DALLAS (CBSDFW.COM/AP) — The U.S. has never experienced the amount of rainfall across such a vast area as that brought by Hurricane Harvey when it struck Texas, according to a report released this week.

More rain fell over a five-day period, and on such a broad area, than at any time since records have been kept, the report by the Harris County Flood Control District said. The area extends roughly from Victoria in South Texas northeast to Houston and over to the Louisiana border — a region approximately the size of Massachusetts.

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Flooded homes are shown near Lake Houston following Hurricane Harvey August 29, 2017 in Houston, Texas. (credit: Win McNamee/Getty Images)

The report relied on rainfall calculations done by Texas state climatologist John Nielsen-Gammon, who compared Harvey to other storms in terms of duration, amount of rain and spatial coverage.

The National Hurricane Center early this year issued its own report saying it’s “unlikely that the United States has ever seen such a sizable area of excessive tropical cyclone rainfall” as that which fell on the Houston metro area. The report released Monday took a broader, regional look.

Flood Control District officials say rainfall amounts in Harris County, home to Houston, ranged from 26 to 47 inches. Some areas east of metro Houston saw an estimated 55 inches.

Sixty-eight people in Texas died in the days after Harvey came ashore Aug. 25. It spawned 57 tornadoes and caused an estimated $125 billion in damage, placing it second in U.S. history behind Katrina’s inflation-adjusted $161 billion.

The name Harvey was retired last month from the National Hurricane Center list of tropical cyclone names and won’t be used again because of its deadly and devastating effects, according to the Flood Control District.

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“The takeaway from Harvey is that it expands our understanding of what is possible,” Nielsen-Gammon told The Associated Press on Wednesday. “We have never experienced a storm like Harvey.”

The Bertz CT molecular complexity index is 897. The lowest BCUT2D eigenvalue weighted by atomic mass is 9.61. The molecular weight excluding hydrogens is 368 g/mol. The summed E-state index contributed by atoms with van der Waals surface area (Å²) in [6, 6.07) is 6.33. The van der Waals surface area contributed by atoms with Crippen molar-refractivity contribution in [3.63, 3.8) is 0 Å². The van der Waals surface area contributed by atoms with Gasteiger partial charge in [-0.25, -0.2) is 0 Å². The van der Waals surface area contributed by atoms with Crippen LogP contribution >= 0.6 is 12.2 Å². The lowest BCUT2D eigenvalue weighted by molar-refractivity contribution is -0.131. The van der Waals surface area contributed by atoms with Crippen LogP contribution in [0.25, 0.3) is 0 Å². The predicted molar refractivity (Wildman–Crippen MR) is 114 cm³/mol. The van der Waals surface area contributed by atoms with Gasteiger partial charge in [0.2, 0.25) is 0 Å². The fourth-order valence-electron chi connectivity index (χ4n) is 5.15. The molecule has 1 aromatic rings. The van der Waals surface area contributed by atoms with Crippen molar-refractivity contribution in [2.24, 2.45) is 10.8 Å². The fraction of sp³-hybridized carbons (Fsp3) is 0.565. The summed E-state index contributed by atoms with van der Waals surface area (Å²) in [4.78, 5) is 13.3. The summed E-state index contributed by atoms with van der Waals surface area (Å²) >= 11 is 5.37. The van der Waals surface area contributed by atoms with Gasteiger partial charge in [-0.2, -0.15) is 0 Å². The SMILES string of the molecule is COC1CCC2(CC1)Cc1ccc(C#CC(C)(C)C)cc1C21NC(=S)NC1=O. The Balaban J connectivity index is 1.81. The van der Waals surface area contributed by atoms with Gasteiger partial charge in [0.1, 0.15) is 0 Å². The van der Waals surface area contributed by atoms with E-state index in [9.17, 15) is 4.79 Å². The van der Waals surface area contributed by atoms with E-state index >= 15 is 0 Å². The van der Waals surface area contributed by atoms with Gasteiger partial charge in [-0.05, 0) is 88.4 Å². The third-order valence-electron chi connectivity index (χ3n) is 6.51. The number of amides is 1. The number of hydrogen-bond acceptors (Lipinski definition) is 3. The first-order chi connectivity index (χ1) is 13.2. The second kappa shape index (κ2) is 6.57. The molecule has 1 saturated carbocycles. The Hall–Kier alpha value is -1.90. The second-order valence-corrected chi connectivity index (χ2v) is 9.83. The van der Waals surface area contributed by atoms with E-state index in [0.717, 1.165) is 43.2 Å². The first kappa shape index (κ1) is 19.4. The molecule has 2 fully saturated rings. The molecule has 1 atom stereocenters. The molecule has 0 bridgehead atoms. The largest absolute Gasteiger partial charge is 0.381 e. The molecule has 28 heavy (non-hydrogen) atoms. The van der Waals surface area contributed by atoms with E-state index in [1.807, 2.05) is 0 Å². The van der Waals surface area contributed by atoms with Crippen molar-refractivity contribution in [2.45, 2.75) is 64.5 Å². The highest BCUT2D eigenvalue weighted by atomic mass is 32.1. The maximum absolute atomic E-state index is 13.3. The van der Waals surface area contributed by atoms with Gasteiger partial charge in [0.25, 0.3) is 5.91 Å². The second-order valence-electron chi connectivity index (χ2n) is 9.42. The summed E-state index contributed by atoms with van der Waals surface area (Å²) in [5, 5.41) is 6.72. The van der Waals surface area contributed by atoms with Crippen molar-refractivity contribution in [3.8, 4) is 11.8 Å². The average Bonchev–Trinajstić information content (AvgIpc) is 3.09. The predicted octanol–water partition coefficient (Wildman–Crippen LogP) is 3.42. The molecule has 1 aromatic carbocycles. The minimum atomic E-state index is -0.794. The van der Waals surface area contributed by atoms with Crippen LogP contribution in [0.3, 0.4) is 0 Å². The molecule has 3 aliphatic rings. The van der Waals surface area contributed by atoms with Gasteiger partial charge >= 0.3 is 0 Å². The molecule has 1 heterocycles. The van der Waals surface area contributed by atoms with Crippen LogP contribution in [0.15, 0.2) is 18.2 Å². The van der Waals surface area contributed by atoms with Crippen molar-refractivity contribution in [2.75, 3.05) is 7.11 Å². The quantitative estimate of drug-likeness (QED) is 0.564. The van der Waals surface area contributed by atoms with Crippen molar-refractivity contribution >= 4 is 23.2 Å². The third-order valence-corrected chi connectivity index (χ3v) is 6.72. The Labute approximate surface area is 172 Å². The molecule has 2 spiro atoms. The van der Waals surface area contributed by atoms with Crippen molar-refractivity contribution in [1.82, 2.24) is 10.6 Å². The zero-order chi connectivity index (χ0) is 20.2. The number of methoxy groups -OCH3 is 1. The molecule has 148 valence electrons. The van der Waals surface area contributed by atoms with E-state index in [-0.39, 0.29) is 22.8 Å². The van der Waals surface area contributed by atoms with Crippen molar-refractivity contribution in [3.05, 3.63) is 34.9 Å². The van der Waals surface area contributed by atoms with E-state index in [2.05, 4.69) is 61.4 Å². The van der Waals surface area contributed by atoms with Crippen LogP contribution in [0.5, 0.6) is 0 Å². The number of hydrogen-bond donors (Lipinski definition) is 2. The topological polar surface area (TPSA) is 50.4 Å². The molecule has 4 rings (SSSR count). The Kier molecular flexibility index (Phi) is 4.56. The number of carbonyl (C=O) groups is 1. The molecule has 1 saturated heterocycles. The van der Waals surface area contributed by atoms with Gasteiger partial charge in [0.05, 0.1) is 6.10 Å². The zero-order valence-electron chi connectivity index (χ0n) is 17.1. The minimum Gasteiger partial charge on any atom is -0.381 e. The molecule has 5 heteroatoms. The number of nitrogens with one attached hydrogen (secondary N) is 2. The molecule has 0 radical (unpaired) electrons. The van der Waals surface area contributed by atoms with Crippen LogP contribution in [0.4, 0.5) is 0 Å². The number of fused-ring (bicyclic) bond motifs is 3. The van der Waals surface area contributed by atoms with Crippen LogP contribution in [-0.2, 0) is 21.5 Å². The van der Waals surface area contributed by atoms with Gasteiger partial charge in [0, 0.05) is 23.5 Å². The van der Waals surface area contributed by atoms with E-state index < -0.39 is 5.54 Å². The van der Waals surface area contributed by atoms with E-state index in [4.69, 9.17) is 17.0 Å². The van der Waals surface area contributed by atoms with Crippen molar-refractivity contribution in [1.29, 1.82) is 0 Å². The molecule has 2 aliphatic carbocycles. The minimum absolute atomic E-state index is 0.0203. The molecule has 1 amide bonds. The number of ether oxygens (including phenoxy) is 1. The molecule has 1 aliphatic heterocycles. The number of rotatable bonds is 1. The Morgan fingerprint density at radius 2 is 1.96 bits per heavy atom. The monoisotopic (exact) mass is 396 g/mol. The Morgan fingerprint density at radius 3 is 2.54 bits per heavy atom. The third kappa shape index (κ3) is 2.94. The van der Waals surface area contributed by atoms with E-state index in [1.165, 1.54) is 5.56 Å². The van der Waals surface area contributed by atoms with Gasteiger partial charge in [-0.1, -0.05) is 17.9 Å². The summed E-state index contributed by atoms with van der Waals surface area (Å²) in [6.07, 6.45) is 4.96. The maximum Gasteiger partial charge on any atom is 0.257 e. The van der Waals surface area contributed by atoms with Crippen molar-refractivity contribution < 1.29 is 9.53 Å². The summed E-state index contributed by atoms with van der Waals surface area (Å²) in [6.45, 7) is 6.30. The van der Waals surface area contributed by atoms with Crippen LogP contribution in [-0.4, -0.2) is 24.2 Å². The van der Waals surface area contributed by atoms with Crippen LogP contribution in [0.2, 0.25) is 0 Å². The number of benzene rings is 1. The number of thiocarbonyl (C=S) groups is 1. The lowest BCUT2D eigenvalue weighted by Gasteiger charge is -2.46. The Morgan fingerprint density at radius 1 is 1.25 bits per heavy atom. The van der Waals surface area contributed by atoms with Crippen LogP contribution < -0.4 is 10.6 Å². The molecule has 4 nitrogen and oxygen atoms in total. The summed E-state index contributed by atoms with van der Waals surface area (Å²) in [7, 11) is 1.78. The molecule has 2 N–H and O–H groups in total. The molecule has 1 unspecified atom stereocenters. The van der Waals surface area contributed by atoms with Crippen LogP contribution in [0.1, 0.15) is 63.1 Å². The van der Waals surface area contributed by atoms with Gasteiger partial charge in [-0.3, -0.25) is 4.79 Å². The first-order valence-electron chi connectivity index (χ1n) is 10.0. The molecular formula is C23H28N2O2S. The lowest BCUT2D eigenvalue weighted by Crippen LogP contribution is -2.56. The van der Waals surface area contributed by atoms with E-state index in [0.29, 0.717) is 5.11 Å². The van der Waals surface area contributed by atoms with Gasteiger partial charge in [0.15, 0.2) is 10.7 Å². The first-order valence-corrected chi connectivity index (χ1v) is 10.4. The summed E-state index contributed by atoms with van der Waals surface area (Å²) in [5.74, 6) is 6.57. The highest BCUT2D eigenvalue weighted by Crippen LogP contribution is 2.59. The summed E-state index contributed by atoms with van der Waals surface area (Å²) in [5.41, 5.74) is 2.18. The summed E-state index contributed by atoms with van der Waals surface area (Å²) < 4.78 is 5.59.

As the earth warms, hurricanes and other storms are absorbing more moisture and are capable of regularly producing more rainfall, he said.

This week’s report contains a host of eye-catching information, including that more than 60,000 people were rescued by government rescue personnel across Harris County. Some 1 trillion gallons of water fell across metro Houston in that final week of August, a volume that would flow down Niagara Falls for 15 days.

For Jeff Lindner, director of hydrologic operations for the district and an author of the report, one remarkable finding was that 64 percent of the more than 154,000 homes that flooded in Harris County did not have flood insurance coverage.

“One of the first things people tell me is that they live outside the 100-year flood plain so they don’t need flood coverage,” Lindner said. “It’s just not true at all. It’s become kind of a myth. Everyone here in Houston and southeast Texas have a flood risk.”

A part of the Briarforest neighborhood of Houston remains under about three feet or more of floodwater September 3, 2017, one week after the city was deluged by mega-storm Harvey. (credit: Michael Mathes/AFP/Getty Images)

Dallas leaders opened temporary shelters for people forced out of the Houston area during Harvey.

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(© Copyright 2018 CBS Broadcasting Inc. All Rights Reserved. The Associated Press contributed to this report.)